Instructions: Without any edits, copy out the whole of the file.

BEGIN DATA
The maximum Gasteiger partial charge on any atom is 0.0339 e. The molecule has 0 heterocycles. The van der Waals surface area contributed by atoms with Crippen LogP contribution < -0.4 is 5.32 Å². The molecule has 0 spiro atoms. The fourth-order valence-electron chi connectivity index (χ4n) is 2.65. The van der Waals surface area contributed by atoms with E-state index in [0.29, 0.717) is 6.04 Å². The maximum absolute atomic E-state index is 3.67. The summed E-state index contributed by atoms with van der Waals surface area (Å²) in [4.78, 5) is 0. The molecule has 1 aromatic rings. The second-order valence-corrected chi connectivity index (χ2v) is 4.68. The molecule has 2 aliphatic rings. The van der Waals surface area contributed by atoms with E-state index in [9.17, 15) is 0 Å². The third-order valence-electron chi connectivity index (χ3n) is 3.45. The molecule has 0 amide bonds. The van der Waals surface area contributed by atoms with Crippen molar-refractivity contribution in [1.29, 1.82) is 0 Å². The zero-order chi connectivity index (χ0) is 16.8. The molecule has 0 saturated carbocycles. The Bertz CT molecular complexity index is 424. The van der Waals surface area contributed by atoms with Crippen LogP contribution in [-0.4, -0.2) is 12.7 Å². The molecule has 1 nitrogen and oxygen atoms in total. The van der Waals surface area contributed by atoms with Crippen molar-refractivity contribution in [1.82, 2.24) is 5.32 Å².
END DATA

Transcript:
The maximum Gasteiger partial charge on any atom is 0.0339 e. The molecule has 0 heterocycles. The van der Waals surface area contributed by atoms with Crippen LogP contribution < -0.4 is 5.32 Å². The molecule has 0 spiro atoms. The fourth-order valence-electron chi connectivity index (χ4n) is 2.65. The van der Waals surface area contributed by atoms with E-state index in [0.29, 0.717) is 6.04 Å². The maximum absolute atomic E-state index is 3.67. The summed E-state index contributed by atoms with van der Waals surface area (Å²) in [4.78, 5) is 0. The molecule has 1 aromatic rings. The second-order valence-corrected chi connectivity index (χ2v) is 4.68. The molecule has 2 aliphatic rings. The van der Waals surface area contributed by atoms with E-state index in [9.17, 15) is 0 Å². The third-order valence-electron chi connectivity index (χ3n) is 3.45. The molecule has 0 amide bonds. The van der Waals surface area contributed by atoms with Crippen molar-refractivity contribution in [1.29, 1.82) is 0 Å². The zero-order chi connectivity index (χ0) is 16.8. The molecule has 0 saturated carbocycles. The Bertz CT molecular complexity index is 424. The van der Waals surface area contributed by atoms with Crippen LogP contribution in [-0.4, -0.2) is 12.7 Å². The molecule has 1 nitrogen and oxygen atoms in total. The van der Waals surface area contributed by atoms with Crippen molar-refractivity contribution in [1.82, 2.24) is 5.32 Å².